Deputy Chief Avery Moore with Priscilla Rangel and Barbara Raygoza

Students participating in a Youth Leadership Summit ended their week with a Pop-Up Potluck Friday. As they welcomed visitors, the kids recounted lessons learned during their busy week.

“We had different panels come speak to us, we worked on public speaking skills – and we even had lunch with the mayor,” said LHHS rising junior Osadolor Osawemwenze. “The most enlightening part was mock interviews for internships, college scholarships and jobs. We walked up to stations and told them what we were applying for and where, so we won’t be as afraid to connect and tell our story.”

“We met with U.S. Attorneys and talked to them about their Project Safe Neighborhoods,” said LHHS Junior Class President Priscilla Beltran. “They asked our opinions, and we gave them ideas on combating violence and earning the trust of people in the neighborhoods they’re trying to help. We suggested they give a presentation at our high school and have fairs at elementary schools.”

The exercise isn’t academic for Beltran.

“I live in a neighborhood they are targeting,” she told me. “We’re all affected by crime, and it’s increasing. It’s important they keep us safe.”

DPD’s Chief Avery Moore was impressed.

“The kids told me every time they see an officer he’s in uniform,” said Moore, “so when we have our events, they said maybe not to always wear the uniform.”

Officers make frequent outreach appearances at bike and coat giveaways and at their health and safety fair, seeking to make connections.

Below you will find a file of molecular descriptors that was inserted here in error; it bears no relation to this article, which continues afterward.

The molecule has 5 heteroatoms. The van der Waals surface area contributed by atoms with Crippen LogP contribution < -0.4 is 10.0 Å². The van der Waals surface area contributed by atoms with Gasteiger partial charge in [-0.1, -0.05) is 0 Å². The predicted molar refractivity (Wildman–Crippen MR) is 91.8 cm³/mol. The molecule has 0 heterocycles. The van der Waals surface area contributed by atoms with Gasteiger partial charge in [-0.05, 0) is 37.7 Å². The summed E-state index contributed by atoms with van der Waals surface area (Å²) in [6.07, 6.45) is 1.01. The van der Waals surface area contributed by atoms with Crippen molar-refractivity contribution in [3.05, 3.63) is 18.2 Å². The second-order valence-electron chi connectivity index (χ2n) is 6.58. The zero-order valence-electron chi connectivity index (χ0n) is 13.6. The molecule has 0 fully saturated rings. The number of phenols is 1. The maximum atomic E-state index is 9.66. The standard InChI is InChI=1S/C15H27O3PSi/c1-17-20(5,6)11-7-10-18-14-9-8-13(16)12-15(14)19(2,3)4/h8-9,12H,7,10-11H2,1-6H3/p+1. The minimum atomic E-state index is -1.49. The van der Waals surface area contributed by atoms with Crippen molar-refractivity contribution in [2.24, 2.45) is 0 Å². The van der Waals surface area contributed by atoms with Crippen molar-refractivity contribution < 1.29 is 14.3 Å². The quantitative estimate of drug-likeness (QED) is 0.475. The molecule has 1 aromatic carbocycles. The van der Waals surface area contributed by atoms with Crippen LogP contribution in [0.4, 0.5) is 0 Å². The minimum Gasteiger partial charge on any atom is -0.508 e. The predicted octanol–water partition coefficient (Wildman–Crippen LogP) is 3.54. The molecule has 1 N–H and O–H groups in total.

“You change the stigma of an officer in a uniform coming only in a bad situation,” Moore told me, “of the engagement always being negative.”

Moore shared ideas about strengthening relations between police and the community.

“Let’s use the word respect. Not only should you respect authority, but police officers have to respect people, whether you are a small child, elderly, teenager – it doesn’t matter. It starts with respect.”

Wildcat senior Blake Brown said the group had a discussion about racism, and he learned a great deal, but he admitted that was one day he listened more than he spoke.

“I’m a white, straight male. I’ve had it all. I’m not going to lie. I didn’t contribute much that day, but I was able to absorb a lot of information.”

Brown said the group also attended McGough’s presentation of Blake Anderson Public Service Awards and worked on their “elevator pitches,” and they improved interviewing techniques, including maintaining eye contact and weaving in personal stories. He thinks the tips will help as he applies at Villanova and Northwestern to study physical therapy.

Sophie Witherspoon, a sophomore at LHHS, was one of the youngest participants.

“I think I’ve built some relationships with older kids in the program, and they can be like big sisters, mentoring me. I can talk to them, and I think I can help kids younger than me.”

Councilman Adam McGough, sponsor of the program, said he was pleased with the results.

“From the moment we got started at the police station this week, these kids were engaged, having a good time and asking good questions. We were thinking we were bringing leadership and advocacy skills to them, but these kids are already leaders.”

“Love thy neighbor is important to me,” added McGough, “but we talked about who is our neighbor and how do we show love?”

The students hope residents across the city will take their lead and host pop-up potlucks of their own in front yards and apartment complexes to share ideas, they said.

Youth Summit attendees included Barbara Raygoza (LHHS), Osadolor Osawemwenze (LHHS), Sophie Witherspoon (LHHS), Chloe Phillips (Bishop Lynch), Blake Brown (LHHS), Priscilla Beltran (LHHS), Genesis Guerra (Irma Rangel), Samuel Fundero (Woodrow Wilson), Dayjus Hill (Lincoln), Kierra Kabarra (Lincoln) and Felicia George.

Councilman McGough receives advice from a constituent.

Chloe Phillips and Blake Brown welcome visitors.

Students at the Pop Up Potluck.